“With time, there have been changes in facilities reporting not offering the services and most of them are dispensaries. This could be because of personnel and materials stock-outs,” Prof Peter Gichangi, the principal investigator at PMA said.

Implants stock-out remained almost constant, while the stock-out of injectables, the most used method, reduced from 13 to 7 per cent between 2019 and 2020.

 Out of the 822 public hospitals surveyed, 70 per cent reported ordering but not receiving the shipment, 10 per cent increased consumption, 7 per cent ordered but did not receive the right quantity while another 7 per cent did not place an order.

“We need to look at where the disconnect occurs. Why would you order but not receive the shipment? It is clear there is a disconnect and we need to see a change since it is going to erode the gains,” said Ms Barasa.

All the 47 counties receive their commodities directly from the national government, with the country increasingly depending on external funds to procure contraceptives. However, the recent transition from external funding threatens sustainability.

Funding gap

With the country’s transition from a low-income country to a low-middle-income one in 2015, Kenya is now perceived as increasingly capable of financing its own programmes.

Some donors have begun to transition their support out of such middle-income countries and redirecting it to countries with greater needs.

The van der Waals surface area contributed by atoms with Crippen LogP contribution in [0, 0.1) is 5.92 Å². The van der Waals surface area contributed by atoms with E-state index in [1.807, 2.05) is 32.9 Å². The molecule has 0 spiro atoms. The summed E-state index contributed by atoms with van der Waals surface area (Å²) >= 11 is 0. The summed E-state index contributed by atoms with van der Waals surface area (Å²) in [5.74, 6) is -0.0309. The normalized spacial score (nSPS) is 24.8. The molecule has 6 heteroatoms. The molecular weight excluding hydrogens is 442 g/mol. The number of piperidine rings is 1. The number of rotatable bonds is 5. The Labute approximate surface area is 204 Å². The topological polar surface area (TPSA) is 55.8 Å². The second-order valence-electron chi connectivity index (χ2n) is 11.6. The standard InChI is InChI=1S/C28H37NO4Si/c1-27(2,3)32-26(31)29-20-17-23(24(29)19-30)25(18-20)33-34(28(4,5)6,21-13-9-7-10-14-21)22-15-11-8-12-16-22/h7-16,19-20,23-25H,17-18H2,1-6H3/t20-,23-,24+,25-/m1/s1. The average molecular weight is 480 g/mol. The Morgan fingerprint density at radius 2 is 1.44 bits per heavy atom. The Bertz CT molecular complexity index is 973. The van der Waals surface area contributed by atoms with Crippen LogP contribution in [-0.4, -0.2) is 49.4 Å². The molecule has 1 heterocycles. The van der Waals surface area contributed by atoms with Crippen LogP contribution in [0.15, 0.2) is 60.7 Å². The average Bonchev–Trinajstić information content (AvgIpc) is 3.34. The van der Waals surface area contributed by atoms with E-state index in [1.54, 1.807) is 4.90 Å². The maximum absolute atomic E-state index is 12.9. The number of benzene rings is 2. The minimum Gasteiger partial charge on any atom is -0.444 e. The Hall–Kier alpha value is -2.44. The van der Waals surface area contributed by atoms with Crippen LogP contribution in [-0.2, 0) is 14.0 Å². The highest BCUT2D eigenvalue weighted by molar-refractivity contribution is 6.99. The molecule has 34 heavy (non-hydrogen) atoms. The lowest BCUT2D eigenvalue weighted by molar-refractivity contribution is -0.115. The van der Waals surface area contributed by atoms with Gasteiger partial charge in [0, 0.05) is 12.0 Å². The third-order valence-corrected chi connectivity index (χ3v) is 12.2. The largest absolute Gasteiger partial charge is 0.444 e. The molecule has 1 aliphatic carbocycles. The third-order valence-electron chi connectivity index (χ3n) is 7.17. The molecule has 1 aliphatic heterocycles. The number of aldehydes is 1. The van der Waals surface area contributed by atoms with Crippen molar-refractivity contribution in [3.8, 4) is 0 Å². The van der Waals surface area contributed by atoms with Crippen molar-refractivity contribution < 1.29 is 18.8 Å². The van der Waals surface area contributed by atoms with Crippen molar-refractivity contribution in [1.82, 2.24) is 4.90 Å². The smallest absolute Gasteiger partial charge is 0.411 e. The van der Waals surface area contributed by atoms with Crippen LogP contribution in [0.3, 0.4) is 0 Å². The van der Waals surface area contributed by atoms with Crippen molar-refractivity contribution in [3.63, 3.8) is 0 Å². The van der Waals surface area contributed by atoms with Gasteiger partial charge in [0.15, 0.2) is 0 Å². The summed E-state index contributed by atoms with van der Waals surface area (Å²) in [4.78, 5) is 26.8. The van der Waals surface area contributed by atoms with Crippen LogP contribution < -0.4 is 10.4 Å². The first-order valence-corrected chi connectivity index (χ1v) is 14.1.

This move will definitely leave a funding gap, which could be difficult to fill.

In the 2018/19 financial year, the estimated budget for contraceptives stood at $24.6million (about Sh2.7 billion) and $11.5 million (about Sh1.2 billion) for the 2019/20 financial year. The country secured $9.1 million for 2018/19 leaving a gap of US$15.5 million, which was to be filled through the domestic budget.

For contraceptive procurement in 2019/20, the government allocated Sh245 million, while the Universal Health Coverage (UHC) programme was also allocated Sh540 million for contraceptive procurement.

 Last year, donors funded 80 per cent of family planning commodities procurement, 15 per cent was funded by the World Bank, while the government funded about five per cent.

In 2019, donors announced that they will stop buying family planning products for Kenyans. From a budget of Sh8.7 billion that was allocated for a five-year period, it came down to Sh3 billion, with the government expected to foot the balance.

Some of the donors funding our reproductive health programmes include the United Kingdom’s Foreign, Commonwealth and Development Office (FCDO), United States Agency for International Development (USAID) and the Bill and Melinda Gates Foundation.

The United Nations Population Fund (UNFPA), which is the largest supplier of contraceptives in many countries, has faced a $253 million shortfall between 2016 and 2020. Projections show this is the largest gap in funding for contraceptives since governments committed to prioritise family planning at the 2012 London Summit on Family Planning.

“The government’s share will rise to Sh1.1 billion in 2021, Sh1.3 billion in 2022, and Sh1.7 billion in 2023. By 2024, the government should fully take over,” said former Cabinet Secretary for Health Sicily Kariuki.